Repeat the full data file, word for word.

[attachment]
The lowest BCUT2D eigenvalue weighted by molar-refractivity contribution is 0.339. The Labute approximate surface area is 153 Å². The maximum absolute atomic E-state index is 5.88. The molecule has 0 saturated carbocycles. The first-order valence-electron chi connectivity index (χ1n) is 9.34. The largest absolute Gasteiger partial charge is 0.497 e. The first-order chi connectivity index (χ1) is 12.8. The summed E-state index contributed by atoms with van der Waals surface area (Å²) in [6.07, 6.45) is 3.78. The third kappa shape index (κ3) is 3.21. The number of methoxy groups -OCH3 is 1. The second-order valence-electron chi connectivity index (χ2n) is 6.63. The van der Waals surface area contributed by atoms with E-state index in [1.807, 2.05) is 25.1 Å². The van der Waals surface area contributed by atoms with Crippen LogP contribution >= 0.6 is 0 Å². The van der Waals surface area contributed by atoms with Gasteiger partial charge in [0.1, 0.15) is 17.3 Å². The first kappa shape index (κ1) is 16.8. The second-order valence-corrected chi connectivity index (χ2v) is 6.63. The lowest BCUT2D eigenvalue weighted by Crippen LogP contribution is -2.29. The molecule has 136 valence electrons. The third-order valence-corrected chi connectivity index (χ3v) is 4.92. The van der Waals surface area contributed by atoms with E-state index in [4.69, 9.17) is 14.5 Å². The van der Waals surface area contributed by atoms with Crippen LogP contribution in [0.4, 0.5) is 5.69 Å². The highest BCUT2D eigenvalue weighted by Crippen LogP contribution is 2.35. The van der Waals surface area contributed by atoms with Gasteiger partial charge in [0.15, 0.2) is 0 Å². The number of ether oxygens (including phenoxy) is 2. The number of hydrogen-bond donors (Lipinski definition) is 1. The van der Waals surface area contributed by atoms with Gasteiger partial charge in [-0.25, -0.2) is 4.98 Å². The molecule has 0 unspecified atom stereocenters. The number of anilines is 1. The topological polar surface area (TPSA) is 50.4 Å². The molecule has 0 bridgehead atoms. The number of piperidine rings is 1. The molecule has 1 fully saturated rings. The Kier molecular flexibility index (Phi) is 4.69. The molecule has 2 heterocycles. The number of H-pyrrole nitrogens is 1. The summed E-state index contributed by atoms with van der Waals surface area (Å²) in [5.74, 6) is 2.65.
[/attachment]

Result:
The lowest BCUT2D eigenvalue weighted by molar-refractivity contribution is 0.339. The Labute approximate surface area is 153 Å². The maximum absolute atomic E-state index is 5.88. The molecule has 0 saturated carbocycles. The first-order valence-electron chi connectivity index (χ1n) is 9.34. The largest absolute Gasteiger partial charge is 0.497 e. The first-order chi connectivity index (χ1) is 12.8. The summed E-state index contributed by atoms with van der Waals surface area (Å²) in [6.07, 6.45) is 3.78. The third kappa shape index (κ3) is 3.21. The number of methoxy groups -OCH3 is 1. The second-order valence-electron chi connectivity index (χ2n) is 6.63. The van der Waals surface area contributed by atoms with E-state index in [1.807, 2.05) is 25.1 Å². The van der Waals surface area contributed by atoms with Crippen LogP contribution >= 0.6 is 0 Å². The van der Waals surface area contributed by atoms with Gasteiger partial charge in [0.1, 0.15) is 17.3 Å². The first kappa shape index (κ1) is 16.8. The second-order valence-corrected chi connectivity index (χ2v) is 6.63. The lowest BCUT2D eigenvalue weighted by Crippen LogP contribution is -2.29. The molecule has 136 valence electrons. The third-order valence-corrected chi connectivity index (χ3v) is 4.92. The van der Waals surface area contributed by atoms with E-state index in [4.69, 9.17) is 14.5 Å². The van der Waals surface area contributed by atoms with Crippen LogP contribution in [0.4, 0.5) is 5.69 Å². The highest BCUT2D eigenvalue weighted by Crippen LogP contribution is 2.35. The van der Waals surface area contributed by atoms with Gasteiger partial charge in [0.15, 0.2) is 0 Å². The number of ether oxygens (including phenoxy) is 2. The number of hydrogen-bond donors (Lipinski definition) is 1. The van der Waals surface area contributed by atoms with Gasteiger partial charge in [-0.25, -0.2) is 4.98 Å². The molecule has 0 unspecified atom stereocenters. The number of anilines is 1. The topological polar surface area (TPSA) is 50.4 Å². The molecule has 0 bridgehead atoms. The number of piperidine rings is 1. The molecule has 1 fully saturated rings. The Kier molecular flexibility index (Phi) is 4.69. The molecule has 2 heterocycles. The number of H-pyrrole nitrogens is 1. The summed E-state index contributed by atoms with van der Waals surface area (Å²) in [5.74, 6) is 2.65.